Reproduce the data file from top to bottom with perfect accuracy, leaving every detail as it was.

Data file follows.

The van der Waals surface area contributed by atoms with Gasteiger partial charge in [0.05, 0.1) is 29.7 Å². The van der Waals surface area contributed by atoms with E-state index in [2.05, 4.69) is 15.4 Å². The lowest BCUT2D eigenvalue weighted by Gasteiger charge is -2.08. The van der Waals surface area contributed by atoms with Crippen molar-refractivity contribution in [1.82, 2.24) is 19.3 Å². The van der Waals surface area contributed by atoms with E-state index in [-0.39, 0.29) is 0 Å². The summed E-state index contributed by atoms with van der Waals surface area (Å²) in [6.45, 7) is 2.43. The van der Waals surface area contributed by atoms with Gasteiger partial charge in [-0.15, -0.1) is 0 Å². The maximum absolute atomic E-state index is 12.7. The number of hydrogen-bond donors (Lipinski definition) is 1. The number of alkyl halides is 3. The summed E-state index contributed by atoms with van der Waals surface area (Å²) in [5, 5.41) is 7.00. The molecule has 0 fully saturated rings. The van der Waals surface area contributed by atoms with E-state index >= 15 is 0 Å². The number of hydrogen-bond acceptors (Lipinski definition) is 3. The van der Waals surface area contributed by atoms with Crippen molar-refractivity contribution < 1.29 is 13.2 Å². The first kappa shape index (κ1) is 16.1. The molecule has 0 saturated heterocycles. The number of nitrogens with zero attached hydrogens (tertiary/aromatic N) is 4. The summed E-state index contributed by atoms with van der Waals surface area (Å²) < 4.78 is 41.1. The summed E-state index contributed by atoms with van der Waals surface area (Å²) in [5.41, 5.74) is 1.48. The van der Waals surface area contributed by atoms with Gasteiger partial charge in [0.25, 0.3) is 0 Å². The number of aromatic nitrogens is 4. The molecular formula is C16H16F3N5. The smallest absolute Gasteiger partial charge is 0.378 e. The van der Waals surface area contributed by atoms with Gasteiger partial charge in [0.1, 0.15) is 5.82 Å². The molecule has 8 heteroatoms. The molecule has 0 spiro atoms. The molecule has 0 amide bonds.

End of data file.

The van der Waals surface area contributed by atoms with Gasteiger partial charge in [0.05, 0.1) is 29.7 Å². The van der Waals surface area contributed by atoms with E-state index in [2.05, 4.69) is 15.4 Å². The lowest BCUT2D eigenvalue weighted by Gasteiger charge is -2.08. The van der Waals surface area contributed by atoms with Crippen molar-refractivity contribution in [1.82, 2.24) is 19.3 Å². The van der Waals surface area contributed by atoms with E-state index in [-0.39, 0.29) is 0 Å². The summed E-state index contributed by atoms with van der Waals surface area (Å²) in [6.45, 7) is 2.43. The van der Waals surface area contributed by atoms with Gasteiger partial charge in [-0.15, -0.1) is 0 Å². The maximum absolute atomic E-state index is 12.7. The number of hydrogen-bond donors (Lipinski definition) is 1. The number of alkyl halides is 3. The summed E-state index contributed by atoms with van der Waals surface area (Å²) in [5, 5.41) is 7.00. The molecule has 0 fully saturated rings. The van der Waals surface area contributed by atoms with E-state index >= 15 is 0 Å². The number of hydrogen-bond acceptors (Lipinski definition) is 3. The van der Waals surface area contributed by atoms with Crippen molar-refractivity contribution < 1.29 is 13.2 Å². The first kappa shape index (κ1) is 16.1. The molecule has 0 saturated heterocycles. The number of nitrogens with zero attached hydrogens (tertiary/aromatic N) is 4. The summed E-state index contributed by atoms with van der Waals surface area (Å²) < 4.78 is 41.1. The summed E-state index contributed by atoms with van der Waals surface area (Å²) in [5.41, 5.74) is 1.48. The van der Waals surface area contributed by atoms with Gasteiger partial charge in [0.25, 0.3) is 0 Å². The number of aromatic nitrogens is 4. The molecular formula is C16H16F3N5. The smallest absolute Gasteiger partial charge is 0.378 e. The van der Waals surface area contributed by atoms with Gasteiger partial charge in [0.1, 0.15) is 5.82 Å². The molecule has 8 heteroatoms. The molecule has 0 spiro atoms. The molecule has 0 amide bonds.